Authors: Woolf C, Panton A, Rosen S, Best W, Marshall J
Title: Therapy for auditory processing impairment in aphasia: An evaluation of two approaches
Source: Aphasiology 2014 28(12): 1481-1505
Year: 2014
Research Design: Case Series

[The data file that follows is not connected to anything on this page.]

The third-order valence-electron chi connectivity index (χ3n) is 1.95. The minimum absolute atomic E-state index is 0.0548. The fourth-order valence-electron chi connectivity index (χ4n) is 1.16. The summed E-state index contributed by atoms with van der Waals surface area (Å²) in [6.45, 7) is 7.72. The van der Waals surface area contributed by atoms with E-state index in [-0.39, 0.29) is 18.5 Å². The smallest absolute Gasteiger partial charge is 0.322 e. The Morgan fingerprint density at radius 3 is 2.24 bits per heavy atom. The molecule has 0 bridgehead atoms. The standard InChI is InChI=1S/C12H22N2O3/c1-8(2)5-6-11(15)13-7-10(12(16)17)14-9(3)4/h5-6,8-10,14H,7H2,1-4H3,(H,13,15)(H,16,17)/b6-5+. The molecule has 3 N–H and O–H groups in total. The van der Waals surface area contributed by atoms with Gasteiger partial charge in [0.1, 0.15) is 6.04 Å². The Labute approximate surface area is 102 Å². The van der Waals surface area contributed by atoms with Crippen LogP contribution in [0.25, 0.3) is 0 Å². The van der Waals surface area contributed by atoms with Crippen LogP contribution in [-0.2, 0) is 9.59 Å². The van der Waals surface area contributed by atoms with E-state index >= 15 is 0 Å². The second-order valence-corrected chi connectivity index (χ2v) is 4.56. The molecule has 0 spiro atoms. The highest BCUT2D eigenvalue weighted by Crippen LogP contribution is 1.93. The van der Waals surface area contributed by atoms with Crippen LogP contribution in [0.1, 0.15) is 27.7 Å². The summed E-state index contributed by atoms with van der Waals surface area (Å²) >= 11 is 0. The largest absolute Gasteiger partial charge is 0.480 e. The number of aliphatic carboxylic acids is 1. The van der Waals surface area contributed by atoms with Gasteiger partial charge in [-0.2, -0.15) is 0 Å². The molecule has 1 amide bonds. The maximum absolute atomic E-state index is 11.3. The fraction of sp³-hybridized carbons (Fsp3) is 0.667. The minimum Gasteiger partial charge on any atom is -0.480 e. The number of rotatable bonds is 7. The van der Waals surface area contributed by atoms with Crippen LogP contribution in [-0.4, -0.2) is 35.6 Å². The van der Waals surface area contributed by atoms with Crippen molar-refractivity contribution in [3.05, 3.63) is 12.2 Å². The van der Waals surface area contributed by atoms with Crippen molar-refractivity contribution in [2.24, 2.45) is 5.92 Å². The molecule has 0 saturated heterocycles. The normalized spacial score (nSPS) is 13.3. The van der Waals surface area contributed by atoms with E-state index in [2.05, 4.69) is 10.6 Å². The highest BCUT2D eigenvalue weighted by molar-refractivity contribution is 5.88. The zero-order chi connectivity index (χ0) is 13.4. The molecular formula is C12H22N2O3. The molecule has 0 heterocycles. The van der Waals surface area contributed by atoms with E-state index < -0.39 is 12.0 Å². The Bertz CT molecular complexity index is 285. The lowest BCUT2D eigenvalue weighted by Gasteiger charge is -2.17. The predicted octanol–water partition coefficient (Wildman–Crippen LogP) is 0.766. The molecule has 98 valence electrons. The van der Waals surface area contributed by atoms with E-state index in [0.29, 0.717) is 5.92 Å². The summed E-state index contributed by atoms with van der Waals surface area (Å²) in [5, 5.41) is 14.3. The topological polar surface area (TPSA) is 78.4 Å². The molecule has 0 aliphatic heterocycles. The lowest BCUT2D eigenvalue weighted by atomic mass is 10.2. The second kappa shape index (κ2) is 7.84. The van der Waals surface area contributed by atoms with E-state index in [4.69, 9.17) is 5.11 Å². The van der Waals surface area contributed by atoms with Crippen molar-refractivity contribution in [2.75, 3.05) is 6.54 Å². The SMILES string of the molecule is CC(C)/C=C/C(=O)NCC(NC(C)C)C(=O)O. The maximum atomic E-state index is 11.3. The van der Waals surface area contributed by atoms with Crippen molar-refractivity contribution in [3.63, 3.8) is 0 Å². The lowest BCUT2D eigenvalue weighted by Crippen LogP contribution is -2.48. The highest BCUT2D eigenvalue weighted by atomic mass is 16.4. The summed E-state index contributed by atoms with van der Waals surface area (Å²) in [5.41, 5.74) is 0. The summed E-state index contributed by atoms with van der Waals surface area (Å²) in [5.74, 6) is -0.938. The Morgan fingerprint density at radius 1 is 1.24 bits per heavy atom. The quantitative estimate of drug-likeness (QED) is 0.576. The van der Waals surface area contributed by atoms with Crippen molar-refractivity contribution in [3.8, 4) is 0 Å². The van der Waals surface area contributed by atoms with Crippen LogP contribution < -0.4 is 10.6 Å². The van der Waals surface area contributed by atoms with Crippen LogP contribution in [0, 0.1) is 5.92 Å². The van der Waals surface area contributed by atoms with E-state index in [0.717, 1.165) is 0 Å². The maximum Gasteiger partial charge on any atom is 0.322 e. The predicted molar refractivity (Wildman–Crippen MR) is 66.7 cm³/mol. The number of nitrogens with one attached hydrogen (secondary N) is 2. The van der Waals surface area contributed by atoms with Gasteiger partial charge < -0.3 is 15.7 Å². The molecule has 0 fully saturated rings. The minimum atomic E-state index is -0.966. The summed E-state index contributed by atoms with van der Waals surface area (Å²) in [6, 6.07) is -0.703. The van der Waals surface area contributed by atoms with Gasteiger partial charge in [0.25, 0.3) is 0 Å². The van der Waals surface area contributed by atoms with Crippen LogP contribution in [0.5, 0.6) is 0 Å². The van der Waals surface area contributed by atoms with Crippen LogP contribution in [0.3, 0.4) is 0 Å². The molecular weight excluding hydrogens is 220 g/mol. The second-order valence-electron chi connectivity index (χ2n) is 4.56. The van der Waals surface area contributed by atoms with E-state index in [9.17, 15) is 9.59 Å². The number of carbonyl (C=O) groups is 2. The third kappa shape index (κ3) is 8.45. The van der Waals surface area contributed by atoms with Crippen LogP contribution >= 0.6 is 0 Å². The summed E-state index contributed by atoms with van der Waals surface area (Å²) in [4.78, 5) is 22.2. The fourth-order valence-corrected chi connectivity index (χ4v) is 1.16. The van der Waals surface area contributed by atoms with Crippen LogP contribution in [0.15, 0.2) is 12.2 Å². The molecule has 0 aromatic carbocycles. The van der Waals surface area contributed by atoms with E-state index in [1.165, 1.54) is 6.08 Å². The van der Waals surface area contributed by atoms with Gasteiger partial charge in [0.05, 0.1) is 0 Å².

Aims: This study evaluated two forms of discrimination therapy for auditory processing impairment in aphasia. It aimed to determine whether therapy can improve speech perception and/or help participants use semantic information to compensate for their impairment. Changes in listening were also explored by recording the level of facilitation needed during therapy tasks. Finally the study examined the effect of therapy on an everyday listening activity: a telephone message task. Method: The study employed a repeated measures design. Eight participants received 12 sessions each of phonological and semantic-phonological therapy. Both programmes used minimal pair judgement tasks, but the latter embedded such tasks within a meaningful context, so encouraged the strategic use of semantic information (semantic bootstrapping). Experimental measures of auditory discrimination and comprehension were administered twice before therapy, once after each programme, and again six weeks later. The telephone message task was also administered at each time point. Test data were subjected to both group and individual analyses. Records of progress during therapy (i.e., changes in support needed to carry out therapy tasks) were completed during treatment and analysed across the group. Results: Group analyses showed no significant changes in tests of word and nonword discrimination as a result of therapy. One comprehension task improved following therapy, but two did not. There was also no indication that therapy improved the discrimination of treated words, as assessed by a priming task. The facilitation scores indicated that participants needed less support during tasks as therapy progressed, possibly as a result of improved listening. There was a significant effect of time on the telephone message task. Across all tasks there were few individual gains. Conclusions: The results offer little evidence that therapy improved participants' discrimination or semantic bootstrapping skills. Some changes in listening may have occurred, as indicated by the facilitation scores. Reasons for the null findings are discussed.

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